Building North Carolina awards recognize state’s best new structures
A serene corporate retreat perched among the trees. A pair of projects spurring growth in a once-neglected industrial district. And a renovation generating new energy at an idle power plant. Our fifth annual Building North Carolina awards recognize commercial real-estate projects completed between July 1, 2017, and June 30, 2018, based on design, innovation and impact on their communities.
BB&T Leadership Institute
General contractor: Frank L. Blum Construction, Winston-Salem
Architects: CJMW Architecture, Winston-Salem
Cost: $35 million
Size: 60,000 square feet
A review by Travis Hicks, director of Center for Community-Engaged Design, UNC Greensboro
Ever attended a training session or a workshop in a drab, outdated, windowless hotel meeting room? If you’ve dreamed of escaping that space to an inspiring, sunlit alternative, look no further than the BB&T Leadership Institute, a stone’s throw from Piedmont Triad International Airport.
On a narrow, sloping wooded site, the design team at CJMW Architecture conjured a three-story campus of steel, wood and glass buildings that float like treehouses, stitched together by delicate bridges and walkways hovering above the forest floor sloping 30 feet down to Brush Creek Pond. Floor-to-ceiling glass, extensive porches and balconies, and open-air stairs blur the boundaries between inside and out, drawing staff and visitors into the natural landscape visually and physically. The campus’ connection to its wooded site is further emphasized through materials such as exposed wooden beams and trusses, barn doors made from lumber salvaged from hardwoods on-site and textured wall panels fashioned from salvaged end-grain logs.
Providing leadership training for BB&T clients and staff and K-12 educators, the campus includes eight classrooms, various meeting and special-event rooms, and 48 overnight guest rooms that prioritize natural light and views of the treeline and pond. Curved-wall meditation rooms with plush carpets for bare feet and visual and acoustical isolation enhance introspective guest activities, while conference and training rooms connect guests through integrated technology.
Despite its isolated wooded setting, the campus provides a number of amenities, including a fitness center, bistro and dining area, snack bars and an outdoor fire pit complete with s’mores kits. The gem of this project is the “Treehouse,” a stand-alone meeting space with a wraparound porch, glass walls providing 360-degree views and exposed wood timber trusses, tethered to the rest of the campus via an elevated walkway. Hovering among the trees, the Treehouse blurs the boundaries between natural and man-made, providing space for both introspection and collaboration, and inspiring guests to curl up on the porch with a book, hot drink and a fresh s’more.
Vidant Cancer Care at the Eddie and Jo Allison Smith Tower
General contractor: Joint venture of T.A. Loving, Goldsboro, and Rodgers Builders, Charlotte
Architects: The East Group, Greenville, and HDR Architecture, Omaha, Neb.
Cost: $174 million
Size: 425,000 square feet
The six-story tower adjacent to Vidant Medical Center consolidates services previously performed at the hospital and nearby Leo W. Jenkins Cancer Center. The tower opened to patients in March and includes an outpatient clinic, imaging center and 96 inpatient rooms. The center’s 60 infusion areas overlook outdoor healing gardens with a labyrinth, rock fountains, pergola and other calming features. Technology is part of the design: Connected conference rooms link caregivers with Vidant Health employees across the system, which covers 29 eastern N.C. counties, and a real-time locating system uses technology similar to GPS to track people and equipment within the center. As of mid-October, Vidant’s foundation had raised $43 million toward a goal of $50 million to help fund the center, including $10 million from Eddie Smith, owner and CEO of Grady-White Boats, and his wife, Jo Allison.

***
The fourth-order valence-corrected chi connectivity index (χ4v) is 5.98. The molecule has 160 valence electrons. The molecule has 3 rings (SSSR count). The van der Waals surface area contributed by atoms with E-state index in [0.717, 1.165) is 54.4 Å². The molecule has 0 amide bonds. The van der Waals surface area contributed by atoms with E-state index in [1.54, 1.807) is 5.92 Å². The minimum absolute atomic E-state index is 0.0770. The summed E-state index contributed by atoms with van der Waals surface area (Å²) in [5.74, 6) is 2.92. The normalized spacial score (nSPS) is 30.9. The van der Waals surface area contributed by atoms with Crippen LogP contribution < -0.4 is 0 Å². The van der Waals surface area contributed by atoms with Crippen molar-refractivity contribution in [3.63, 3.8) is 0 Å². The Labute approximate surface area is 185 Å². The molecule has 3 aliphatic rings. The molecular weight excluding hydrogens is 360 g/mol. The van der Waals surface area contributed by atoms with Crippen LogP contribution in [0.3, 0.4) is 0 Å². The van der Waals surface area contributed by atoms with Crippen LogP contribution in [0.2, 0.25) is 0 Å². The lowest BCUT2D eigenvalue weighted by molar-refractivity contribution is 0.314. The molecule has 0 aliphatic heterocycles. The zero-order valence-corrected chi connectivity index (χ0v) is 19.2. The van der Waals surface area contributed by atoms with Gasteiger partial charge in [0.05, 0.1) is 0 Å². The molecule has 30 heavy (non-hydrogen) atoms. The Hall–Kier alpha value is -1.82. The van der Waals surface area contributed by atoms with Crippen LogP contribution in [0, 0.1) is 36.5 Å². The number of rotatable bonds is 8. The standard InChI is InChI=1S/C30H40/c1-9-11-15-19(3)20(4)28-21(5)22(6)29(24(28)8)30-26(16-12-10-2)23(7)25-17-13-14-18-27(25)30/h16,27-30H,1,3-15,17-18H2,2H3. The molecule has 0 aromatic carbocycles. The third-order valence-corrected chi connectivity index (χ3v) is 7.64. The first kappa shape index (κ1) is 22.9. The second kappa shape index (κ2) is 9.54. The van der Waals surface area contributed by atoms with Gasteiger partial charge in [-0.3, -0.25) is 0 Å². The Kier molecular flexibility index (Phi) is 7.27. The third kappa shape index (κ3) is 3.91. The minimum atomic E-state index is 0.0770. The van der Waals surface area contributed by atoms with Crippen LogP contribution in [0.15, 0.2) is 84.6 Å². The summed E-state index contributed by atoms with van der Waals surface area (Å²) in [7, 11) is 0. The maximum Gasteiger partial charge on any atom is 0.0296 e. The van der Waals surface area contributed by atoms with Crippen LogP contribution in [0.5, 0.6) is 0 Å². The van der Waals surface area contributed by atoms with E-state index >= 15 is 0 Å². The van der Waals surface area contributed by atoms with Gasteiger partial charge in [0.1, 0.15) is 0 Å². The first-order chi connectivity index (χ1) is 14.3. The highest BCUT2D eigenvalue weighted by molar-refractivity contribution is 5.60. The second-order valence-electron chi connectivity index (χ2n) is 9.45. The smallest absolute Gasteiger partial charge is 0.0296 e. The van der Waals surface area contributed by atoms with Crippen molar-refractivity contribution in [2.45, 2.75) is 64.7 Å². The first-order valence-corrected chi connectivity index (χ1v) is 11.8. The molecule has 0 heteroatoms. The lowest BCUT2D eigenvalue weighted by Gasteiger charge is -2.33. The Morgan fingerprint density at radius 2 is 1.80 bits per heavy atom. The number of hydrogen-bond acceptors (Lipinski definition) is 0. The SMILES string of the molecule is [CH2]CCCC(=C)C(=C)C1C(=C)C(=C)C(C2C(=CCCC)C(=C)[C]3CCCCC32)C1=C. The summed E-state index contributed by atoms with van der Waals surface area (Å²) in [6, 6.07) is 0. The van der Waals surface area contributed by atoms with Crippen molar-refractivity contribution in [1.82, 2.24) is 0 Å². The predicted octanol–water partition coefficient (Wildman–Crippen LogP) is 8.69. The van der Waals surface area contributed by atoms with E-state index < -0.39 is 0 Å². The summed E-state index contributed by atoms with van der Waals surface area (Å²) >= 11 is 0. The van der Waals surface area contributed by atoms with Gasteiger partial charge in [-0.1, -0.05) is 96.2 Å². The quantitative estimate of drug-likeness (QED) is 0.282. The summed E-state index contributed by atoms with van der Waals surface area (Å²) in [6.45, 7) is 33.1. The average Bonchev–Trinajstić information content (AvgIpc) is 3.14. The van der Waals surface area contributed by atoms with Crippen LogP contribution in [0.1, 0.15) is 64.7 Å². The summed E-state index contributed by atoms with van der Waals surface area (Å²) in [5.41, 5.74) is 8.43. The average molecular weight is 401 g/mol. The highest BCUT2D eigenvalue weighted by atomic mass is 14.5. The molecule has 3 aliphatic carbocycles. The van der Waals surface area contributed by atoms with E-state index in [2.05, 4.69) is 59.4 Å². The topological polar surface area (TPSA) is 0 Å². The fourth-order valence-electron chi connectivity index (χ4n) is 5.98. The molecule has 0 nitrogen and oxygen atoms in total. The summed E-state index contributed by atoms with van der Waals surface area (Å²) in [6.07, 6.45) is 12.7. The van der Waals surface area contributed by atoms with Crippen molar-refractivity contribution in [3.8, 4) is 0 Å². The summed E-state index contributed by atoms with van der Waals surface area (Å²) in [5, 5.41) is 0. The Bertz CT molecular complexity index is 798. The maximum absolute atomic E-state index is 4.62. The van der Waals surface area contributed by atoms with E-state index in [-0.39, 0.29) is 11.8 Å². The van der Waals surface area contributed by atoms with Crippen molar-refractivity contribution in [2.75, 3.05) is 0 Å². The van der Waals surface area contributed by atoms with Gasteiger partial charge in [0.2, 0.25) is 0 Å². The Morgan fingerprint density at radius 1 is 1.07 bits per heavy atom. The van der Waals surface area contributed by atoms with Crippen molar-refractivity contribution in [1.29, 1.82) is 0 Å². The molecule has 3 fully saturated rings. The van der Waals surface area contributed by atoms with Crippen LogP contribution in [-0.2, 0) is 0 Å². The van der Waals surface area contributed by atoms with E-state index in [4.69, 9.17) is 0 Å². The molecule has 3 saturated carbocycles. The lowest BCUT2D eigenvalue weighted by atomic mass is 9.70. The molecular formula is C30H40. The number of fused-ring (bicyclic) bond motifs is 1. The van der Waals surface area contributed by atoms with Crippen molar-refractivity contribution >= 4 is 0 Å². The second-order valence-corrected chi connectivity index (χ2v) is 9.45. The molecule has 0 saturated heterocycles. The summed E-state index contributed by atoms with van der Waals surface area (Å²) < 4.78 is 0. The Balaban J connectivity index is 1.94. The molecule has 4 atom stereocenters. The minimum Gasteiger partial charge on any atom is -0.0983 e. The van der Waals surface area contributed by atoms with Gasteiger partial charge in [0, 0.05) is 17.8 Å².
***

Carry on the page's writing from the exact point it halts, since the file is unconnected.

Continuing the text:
The Rubenstein Arts Center, Duke University
General contractor: Skanska USA Building, New York, N.Y.
Architect: William Rawn Associates, Architects, Boston
Cost: $50 million
Size: 71,000 square feet
Aided by a $25 million gift from billionaire David Rubenstein, co-founder of Washington, D.C.-based private-equity firm The Carlyle Group and a 1970 Duke graduate, the building nicknamed “The Ruby” received the Chicago Athenaeum Museum of Architecture and Design’s American Architecture Award for 2018. The center, which opened to students in January, houses the school’s dance program, WXDU student-run radio station and Arts of the Moving Image certificate program, which emphasizes motion-picture and digital-media arts. Inspired by industrial spaces and the work of American minimalist painter Robert Mangold, the steel and glass structure features polished concrete floors, exposed mechanical systems and subdued primary colors. The center includes a 200-seat theater, a 100-seat film-screening room, 10 multipurpose studios, three seminar classrooms and a makerspace. The Ruby is located across from the Nasher Museum of Art, which opened in 2005, on a stretch of campus recently dubbed the Duke Arts District.
General contractors: joint venture of Skanska USA Building, New York, N.Y., and Clancy & Theys Construction, Raleigh; Holt Brothers, Raleigh
Architect: Clearscapes, Raleigh
Cost: $110 million
Size: 26,000 square feet
Across from The Dillon mixed-use project, Raleigh’s new downtown train depot was two decades in the making: City leaders began discussions in the 1990s about replacing an aging Amtrak station nearby. With more than 14,000 square feet of space for offices, shops and restaurants, Union Station aims to attract more than just commuters. Though no tenants had been signed as of early October, negotiations were continuing for much of the station’s leasable space. An 1,800-square-foot rooftop patio provides a skyline view of downtown Raleigh. Spurred by more than $70 million in federal funding, Union Station was designed with expansion in mind: A second phase could add more bus bays, mixed-use space and commuter rail.